FIG. 12B is a diagram showing how a switching loss differs;

FIG. 13 is a circuit diagram of a high-voltage pulse generating circuit according to an eighth embodiment of the present invention;

FIG. 14 is a circuit diagram of a high-voltage pulse generating circuit according to a ninth embodiment of the present invention;

FIG. 15 is a circuit diagram of a conventional high-voltage pulse generating circuit; and

FIG. 16 is a circuit diagram of a proposed high-voltage pulse generating circuit.

DETAILED DESCRIPTION OF THE INVENTION

High-voltage pulse generating circuits according to various embodiments of the present invention will be described below with reference to FIGS. 1 through 14. Similar or corresponding parts are denoted by similar or corresponding reference characters throughout views.

As shown in FIG. 1, a high-voltage pulse generating circuit 10A according to a first embodiment of the present invention has an inductor 32, a first semiconductor switch 34, and a second semiconductor switch 14 which are connected in series between positive and negative terminals 46, 48 of a DC power supply unit 12. The DC power supply unit 12 comprises a DC power supply 22 for generating a DC power supply voltage E and a capacitor 24 for lowering a high-frequency impedance. The inductor 32 has a terminal 44 connected to an anode terminal A of the first semiconductor switch 34 and another terminal 42 connected to a control terminal (gate terminal) G of the first semiconductor switch 34 through a diode 36. The diode 36 has an anode connected to the control terminal G of the first semiconductor switch 34. A load 20 to which a high-voltage pulse will be applied is connected parallel to the inductor 32.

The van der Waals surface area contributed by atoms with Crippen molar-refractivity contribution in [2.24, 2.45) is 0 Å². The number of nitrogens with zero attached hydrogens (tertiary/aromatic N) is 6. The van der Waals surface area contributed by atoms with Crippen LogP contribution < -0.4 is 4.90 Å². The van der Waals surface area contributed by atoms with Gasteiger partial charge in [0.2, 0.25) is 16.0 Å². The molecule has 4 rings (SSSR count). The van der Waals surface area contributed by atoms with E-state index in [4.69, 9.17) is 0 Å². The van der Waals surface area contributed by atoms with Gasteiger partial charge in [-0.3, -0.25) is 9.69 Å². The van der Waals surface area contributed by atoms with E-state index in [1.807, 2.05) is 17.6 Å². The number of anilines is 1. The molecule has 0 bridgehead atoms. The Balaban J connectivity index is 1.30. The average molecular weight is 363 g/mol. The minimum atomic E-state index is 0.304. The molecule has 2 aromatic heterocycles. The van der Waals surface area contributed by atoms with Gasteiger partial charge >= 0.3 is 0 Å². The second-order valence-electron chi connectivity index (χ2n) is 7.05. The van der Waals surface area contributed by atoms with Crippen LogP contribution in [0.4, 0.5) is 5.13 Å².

In the embodiment shown in FIG. 1, the second semiconductor switch 14 is connected to the negative terminal 48 of the DC power supply unit 12. However, the second semiconductor switch 14 may alternatively be connected to the positive terminal 46 of the DC power supply unit 12. Although the load 20 is connected parallel to the inductor 32 in FIG. 1, the load 20 may be connected parallel to the first semiconductor switch 34.

The second semiconductor switch 14 may comprise a self-extinguishing or commutation-turn-off device. In the first embodiment, the second semiconductor switch 14 comprises a power metal-oxide semiconductor field-effect transistor (power MOSFET) 26 with an avalanche diode 30 in inverse-parallel connection. The second semiconductor switch 14 also has a gate drive circuit 28 connected to a gate terminal G and a source terminal S of the power MOSFET 26 for controlling the turning on and off of the power MOSFET 26.

The first semiconductor switch 34 may comprise a device controlled by current, or a self-extinguishing or commutation-turn-off device. In the first embodiment, the first semiconductor switch 34 comprises an SI thyristor having a very large resistance with respect to a voltage rise rate (dv/dt) at the time it is turned off and also having a high voltage rating.

Operation of the high-voltage pulse generating circuit 10A according to the first embodiment will be described below primarily in a chronological sequence for supplying a high-voltage pulse VL to the load 20 with reference to the circuit diagram shown in FIG. 1 and waveform diagrams shown in FIGS. 2A through 2E.